The demand for hydrogen today is largely restricted to the chemical and refining sectors, where it is estimated that over one-sixth of all hydrogen produced is “by-product” hydrogen from processes in the petrochemical industry. With respect to newer applications, road transport has become an important avenue, especially with the advent of fuel cell electric vehicles (FCEVs) – particularly in long distance trucks, China being a prime example of this.
One of the key factors that holds GH2 back from becoming more widely used is that its cost negates its commercial viability, and therefore there is less impetus to fully explore its possibilities. Fortunately, there are already public and private players who are making a concerted effort to do so.
Some of the key projects which could demonstrate the potential and critical end uses of GH2 span the globe and include- the Iberdrola-Fertiberia Project in Spain (chemicals), Hybrit project in Sweden (iron and steel), JERA project in Japan (power generation) and Siemens Gamesa’s Brande Hydrogen Project in Denmark (wind power).
GH2 is completely sustainable, as there are virtually no resultant greenhouse gas emissions in its production- only producing steam when burnt, which also makes it climate neutral. It therefore has the potential to save 830 million tonnes of CO2 released annually into our air through the commercial production of the gas using fossil fuels. This is the same as the total emissions of the UK and Indonesia combined, which is a significant savings.
One of the key problems facing renewable energy today, apart from cost, is storage. Hydrogen could be the answer, as hydrogen-based fuels have the potential to transport easily from energy-rich sources to energy-starved regions across the world. It can also form a green bridge to storing and transporting other renewable sources of energy like solar, hydroelectric and wind power.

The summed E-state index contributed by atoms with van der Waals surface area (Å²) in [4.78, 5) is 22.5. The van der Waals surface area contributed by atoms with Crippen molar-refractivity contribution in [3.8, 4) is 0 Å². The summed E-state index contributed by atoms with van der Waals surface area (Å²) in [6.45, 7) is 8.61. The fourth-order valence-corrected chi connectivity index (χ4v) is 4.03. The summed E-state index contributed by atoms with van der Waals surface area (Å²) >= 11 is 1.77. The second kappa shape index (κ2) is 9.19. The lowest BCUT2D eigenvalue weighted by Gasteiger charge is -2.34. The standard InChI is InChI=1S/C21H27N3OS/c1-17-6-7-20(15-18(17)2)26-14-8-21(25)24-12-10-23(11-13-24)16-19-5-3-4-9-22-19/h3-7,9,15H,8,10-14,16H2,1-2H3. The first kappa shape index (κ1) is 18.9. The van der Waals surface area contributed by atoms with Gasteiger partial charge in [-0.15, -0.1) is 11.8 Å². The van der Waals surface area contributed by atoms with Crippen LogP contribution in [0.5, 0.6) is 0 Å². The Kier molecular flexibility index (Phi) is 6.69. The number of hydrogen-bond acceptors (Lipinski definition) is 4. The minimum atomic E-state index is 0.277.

Versatility is another advantage of green hydrogen – it is invaluable not only as a fuel source in itself but because it can be converted to electricity or synthetic gas to be leveraged in industrial, commercial and mobility applications.
Despite its well-touted advantages, GH2 has its drawbacks- it is still a very expensive fuel source, mainly because of the cost of the renewable energy required to produce it.
As it currently stands, grey hydrogen is much cheaper to produce, costing $1-2 per kilogram, leaving aside the impact of the carbon emissions, of course. GH2 on the other hand varies between $3-8/kg in some regions (for example Europe) and thus makes it a more prohibitive option, climate considerations aside, according to a Price Waterhouse-Cooper study).
Therefore, regions with larger, cheap renewable energy resources like the Middle East, North America, Russia, Africa and Australia have a greater advantage, undercutting production costs to as little as $3-5/kg. It is predicted that these countries could further lower this cost to as little as $1-1.5/kg by 2050, due to increasing demand and increased renewable energy production capabilities. A price of under $2/kg could be the tipping point at which GH2 could become commercially viable on a global scale.